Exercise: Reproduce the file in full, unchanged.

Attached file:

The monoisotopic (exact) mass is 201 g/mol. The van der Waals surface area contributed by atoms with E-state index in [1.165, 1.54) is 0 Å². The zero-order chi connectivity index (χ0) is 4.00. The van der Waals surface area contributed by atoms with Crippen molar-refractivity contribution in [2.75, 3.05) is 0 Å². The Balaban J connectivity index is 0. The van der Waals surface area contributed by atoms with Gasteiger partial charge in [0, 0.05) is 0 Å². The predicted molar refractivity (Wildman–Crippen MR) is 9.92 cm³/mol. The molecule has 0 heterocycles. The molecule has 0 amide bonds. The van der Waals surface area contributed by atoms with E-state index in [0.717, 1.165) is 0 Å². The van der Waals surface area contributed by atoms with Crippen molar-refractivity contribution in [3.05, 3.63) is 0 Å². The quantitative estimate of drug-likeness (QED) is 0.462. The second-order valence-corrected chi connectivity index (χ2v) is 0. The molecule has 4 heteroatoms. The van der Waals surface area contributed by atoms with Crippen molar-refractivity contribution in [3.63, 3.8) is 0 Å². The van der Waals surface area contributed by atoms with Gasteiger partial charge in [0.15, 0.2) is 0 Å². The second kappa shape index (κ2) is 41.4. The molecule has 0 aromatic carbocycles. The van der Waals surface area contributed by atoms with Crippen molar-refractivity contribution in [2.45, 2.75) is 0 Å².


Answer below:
The monoisotopic (exact) mass is 201 g/mol. The van der Waals surface area contributed by atoms with E-state index in [1.165, 1.54) is 0 Å². The zero-order chi connectivity index (χ0) is 4.00. The van der Waals surface area contributed by atoms with Crippen molar-refractivity contribution in [2.75, 3.05) is 0 Å². The Balaban J connectivity index is 0. The van der Waals surface area contributed by atoms with Gasteiger partial charge in [0, 0.05) is 0 Å². The predicted molar refractivity (Wildman–Crippen MR) is 9.92 cm³/mol. The molecule has 0 heterocycles. The molecule has 0 amide bonds. The van der Waals surface area contributed by atoms with E-state index in [0.717, 1.165) is 0 Å². The van der Waals surface area contributed by atoms with Crippen molar-refractivity contribution in [3.05, 3.63) is 0 Å². The quantitative estimate of drug-likeness (QED) is 0.462. The second-order valence-corrected chi connectivity index (χ2v) is 0. The molecule has 4 heteroatoms. The van der Waals surface area contributed by atoms with Crippen molar-refractivity contribution in [3.63, 3.8) is 0 Å². The van der Waals surface area contributed by atoms with Gasteiger partial charge in [0.15, 0.2) is 0 Å². The second kappa shape index (κ2) is 41.4. The molecule has 0 aromatic carbocycles. The van der Waals surface area contributed by atoms with Crippen molar-refractivity contribution in [2.45, 2.75) is 0 Å².